The American narrative that you can be whatever you set your mind to ignores the realities of these limiting forces, leaving many people feeling caught between a pandemic and a hard place.
But maybe there is still some room for freedom and meaning here, because our sense of purpose is not necessarily about what we have or what we are doing, but instead about how we relate to and reflect on our past and present circumstances.
Your Purpose Is Your Story
Your purpose is nothing more than the story you tell. Those people out there who say they’ve “found their purpose” really just mean that they’ve been able to tell themselves a coherent and powerful story about their experiences, values, and actions. They see their lives and work as meaningful because they’ve been able to frame their past as a source of learning, teaching lessons and values, which they carry with them into their future endeavors.
A kid that grows up hungry starts a charity to feed impoverished youth. A dumped and heartbroken lover soon meets the one who becomes a lifelong partner. An athlete who gets cut from the high school varsity team goes on to become one of the biggest pro players in the world. These failures and hardships feel meaningless at the time, but then, in retrospect, become woven into a story where they take on great significance.
This transformation requires a recognition — by which I mean a re-cognition, a reframing, a reimagining — of your past and/or present experiences (and often of your most painful and challenging experiences, by the way) as a deep source of meaning and wisdom. The single mother working overtime may see her life and work as deeply meaningful because it is in service to her children and their futures.
I agree with Sartre, who says that we can shape our stories of meaning into whatever we want them to be. We may not control where we are born, the bodies or families we have, or what happens to us, but we can always control the story we tell about what happens to us.
Of course, this claim gets complicated when we think about how the stories we’ve been told by our parents, our culture, our schools, our religions, our friends, etc. impact and influence our own stories. There will inevitably be some programming there to reckon with, and, again, not everyone has the same access to resources and time to do that reckoning. Yet, it seems true to me that in everyone, there is wiggle room, a space between stimulus and response, where we are able to re-interpret our lives.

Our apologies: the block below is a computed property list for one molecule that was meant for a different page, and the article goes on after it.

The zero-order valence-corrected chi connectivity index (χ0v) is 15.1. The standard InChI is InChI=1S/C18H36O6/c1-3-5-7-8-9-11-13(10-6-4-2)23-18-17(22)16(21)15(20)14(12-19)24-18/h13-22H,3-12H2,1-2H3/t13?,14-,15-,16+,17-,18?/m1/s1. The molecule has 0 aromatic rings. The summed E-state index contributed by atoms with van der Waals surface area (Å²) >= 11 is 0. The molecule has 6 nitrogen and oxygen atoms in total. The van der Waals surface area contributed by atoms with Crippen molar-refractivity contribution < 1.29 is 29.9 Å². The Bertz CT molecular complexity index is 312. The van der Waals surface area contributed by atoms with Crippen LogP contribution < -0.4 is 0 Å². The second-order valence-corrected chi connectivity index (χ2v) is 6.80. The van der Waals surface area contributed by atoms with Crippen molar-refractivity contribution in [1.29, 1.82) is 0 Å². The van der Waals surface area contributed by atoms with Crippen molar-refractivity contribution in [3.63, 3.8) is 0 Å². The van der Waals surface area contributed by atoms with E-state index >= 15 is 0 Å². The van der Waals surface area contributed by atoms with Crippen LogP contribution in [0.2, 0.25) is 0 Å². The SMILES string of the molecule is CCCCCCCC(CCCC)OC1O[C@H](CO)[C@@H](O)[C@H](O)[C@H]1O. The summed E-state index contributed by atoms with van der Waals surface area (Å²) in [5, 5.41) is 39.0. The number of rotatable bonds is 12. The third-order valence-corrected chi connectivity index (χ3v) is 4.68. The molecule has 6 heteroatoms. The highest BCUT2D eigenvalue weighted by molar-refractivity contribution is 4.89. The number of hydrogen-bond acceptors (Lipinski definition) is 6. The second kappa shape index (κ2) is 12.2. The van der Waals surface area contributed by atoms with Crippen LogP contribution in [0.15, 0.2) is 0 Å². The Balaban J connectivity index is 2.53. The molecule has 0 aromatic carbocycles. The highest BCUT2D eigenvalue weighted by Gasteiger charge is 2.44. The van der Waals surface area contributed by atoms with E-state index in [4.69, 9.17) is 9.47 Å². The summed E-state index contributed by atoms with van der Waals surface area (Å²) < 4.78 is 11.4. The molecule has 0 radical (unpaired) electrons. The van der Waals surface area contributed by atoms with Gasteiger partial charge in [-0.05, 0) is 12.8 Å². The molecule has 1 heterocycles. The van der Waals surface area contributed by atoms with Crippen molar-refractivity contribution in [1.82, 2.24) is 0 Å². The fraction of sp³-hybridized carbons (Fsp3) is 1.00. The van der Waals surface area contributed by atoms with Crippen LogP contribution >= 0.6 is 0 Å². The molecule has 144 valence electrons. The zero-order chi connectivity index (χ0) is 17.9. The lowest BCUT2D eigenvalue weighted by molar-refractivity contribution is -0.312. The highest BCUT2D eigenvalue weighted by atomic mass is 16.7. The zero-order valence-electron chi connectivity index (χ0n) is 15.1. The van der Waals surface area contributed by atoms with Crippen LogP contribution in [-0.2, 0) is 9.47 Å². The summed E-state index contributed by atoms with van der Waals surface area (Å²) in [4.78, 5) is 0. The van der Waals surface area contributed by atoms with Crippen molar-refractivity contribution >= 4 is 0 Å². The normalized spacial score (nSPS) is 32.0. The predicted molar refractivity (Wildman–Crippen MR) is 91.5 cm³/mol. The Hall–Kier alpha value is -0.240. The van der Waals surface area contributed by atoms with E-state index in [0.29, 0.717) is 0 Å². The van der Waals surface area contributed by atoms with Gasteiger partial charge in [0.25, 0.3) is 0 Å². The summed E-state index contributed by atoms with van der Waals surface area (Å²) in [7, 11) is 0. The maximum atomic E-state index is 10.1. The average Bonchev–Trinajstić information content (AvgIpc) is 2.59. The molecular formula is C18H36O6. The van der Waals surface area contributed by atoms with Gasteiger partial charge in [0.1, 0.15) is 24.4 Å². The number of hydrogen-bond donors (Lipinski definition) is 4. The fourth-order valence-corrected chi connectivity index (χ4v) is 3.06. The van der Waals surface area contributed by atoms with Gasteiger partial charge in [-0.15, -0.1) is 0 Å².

I know this process first hand. After the birth of my daughter, I experienced postpartum psychosis, a horrific and terrifying mental health crisis that felt, at best, like a random tragedy — and at worst, like a personal failing. A year after my hospitalization, I was lost in a deep depression. I felt broken, trapped, powerless. One night, I remember thinking: This can’t be the end of my story. I have to integrate this experience into my life in a meaningful way.
After much hesitation, fear, and self-doubt, I decided to share my story publicly and to start my current Philosophical Coaching practice, in which I help moms grapple with what it means to create a person. As my practice grows, I see my past experiences — as a philosopher in a dwindling academic job market, as a teacher interested in self-development and self-understanding, and as a struggling new mom — cohering in this new, meaningful path for my life. But I know that this is a story I tell about my experiences and resources, and not my divine, pre-ordained future.
Maybe it feels unsatisfying to have to be the author of your own story. But the truth is that it was never any other way. Your human life is your ultimate creative act. And it just so happens that when you can reframe your past, whatever it may be, into a source of wisdom, you begin to feel an immense sense of gratitude for all your experiences, good and bad. You develop a clarity about what’s really important to you, a sense of meaningfulness to your actions, and a feeling that you’re right where you should be.
It’s almost as if you’ve found your purpose.